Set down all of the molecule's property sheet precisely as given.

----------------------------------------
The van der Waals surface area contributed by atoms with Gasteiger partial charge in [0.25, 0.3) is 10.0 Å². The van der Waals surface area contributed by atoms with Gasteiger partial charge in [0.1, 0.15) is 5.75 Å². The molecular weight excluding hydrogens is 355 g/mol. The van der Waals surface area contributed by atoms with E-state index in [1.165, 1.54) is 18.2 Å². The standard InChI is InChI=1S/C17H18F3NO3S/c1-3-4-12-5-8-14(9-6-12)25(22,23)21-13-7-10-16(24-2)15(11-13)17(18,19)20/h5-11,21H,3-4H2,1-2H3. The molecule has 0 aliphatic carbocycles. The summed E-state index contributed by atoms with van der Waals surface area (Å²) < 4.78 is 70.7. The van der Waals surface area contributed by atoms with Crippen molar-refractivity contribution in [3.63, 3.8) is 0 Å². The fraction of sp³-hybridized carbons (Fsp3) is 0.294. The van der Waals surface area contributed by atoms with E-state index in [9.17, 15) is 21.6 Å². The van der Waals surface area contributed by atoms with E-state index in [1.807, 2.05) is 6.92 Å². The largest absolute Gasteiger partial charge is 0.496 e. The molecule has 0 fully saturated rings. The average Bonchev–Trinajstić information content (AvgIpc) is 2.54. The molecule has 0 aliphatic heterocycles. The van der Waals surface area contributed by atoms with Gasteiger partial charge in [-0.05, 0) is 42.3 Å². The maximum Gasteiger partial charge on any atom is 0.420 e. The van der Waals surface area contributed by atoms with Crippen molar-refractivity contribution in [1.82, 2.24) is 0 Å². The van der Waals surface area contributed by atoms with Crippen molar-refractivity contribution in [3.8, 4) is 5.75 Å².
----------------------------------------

The van der Waals surface area contributed by atoms with Gasteiger partial charge in [0.25, 0.3) is 10.0 Å². The van der Waals surface area contributed by atoms with Gasteiger partial charge in [0.1, 0.15) is 5.75 Å². The molecular weight excluding hydrogens is 355 g/mol. The van der Waals surface area contributed by atoms with E-state index in [1.165, 1.54) is 18.2 Å². The standard InChI is InChI=1S/C17H18F3NO3S/c1-3-4-12-5-8-14(9-6-12)25(22,23)21-13-7-10-16(24-2)15(11-13)17(18,19)20/h5-11,21H,3-4H2,1-2H3. The molecule has 0 aliphatic carbocycles. The summed E-state index contributed by atoms with van der Waals surface area (Å²) < 4.78 is 70.7. The van der Waals surface area contributed by atoms with Crippen molar-refractivity contribution in [3.63, 3.8) is 0 Å². The fraction of sp³-hybridized carbons (Fsp3) is 0.294. The van der Waals surface area contributed by atoms with E-state index in [9.17, 15) is 21.6 Å². The van der Waals surface area contributed by atoms with E-state index in [1.807, 2.05) is 6.92 Å². The largest absolute Gasteiger partial charge is 0.496 e. The molecule has 0 fully saturated rings. The average Bonchev–Trinajstić information content (AvgIpc) is 2.54. The molecule has 0 aliphatic heterocycles. The van der Waals surface area contributed by atoms with Gasteiger partial charge in [-0.05, 0) is 42.3 Å². The maximum Gasteiger partial charge on any atom is 0.420 e. The van der Waals surface area contributed by atoms with Crippen molar-refractivity contribution in [1.82, 2.24) is 0 Å². The van der Waals surface area contributed by atoms with Crippen molar-refractivity contribution in [3.8, 4) is 5.75 Å².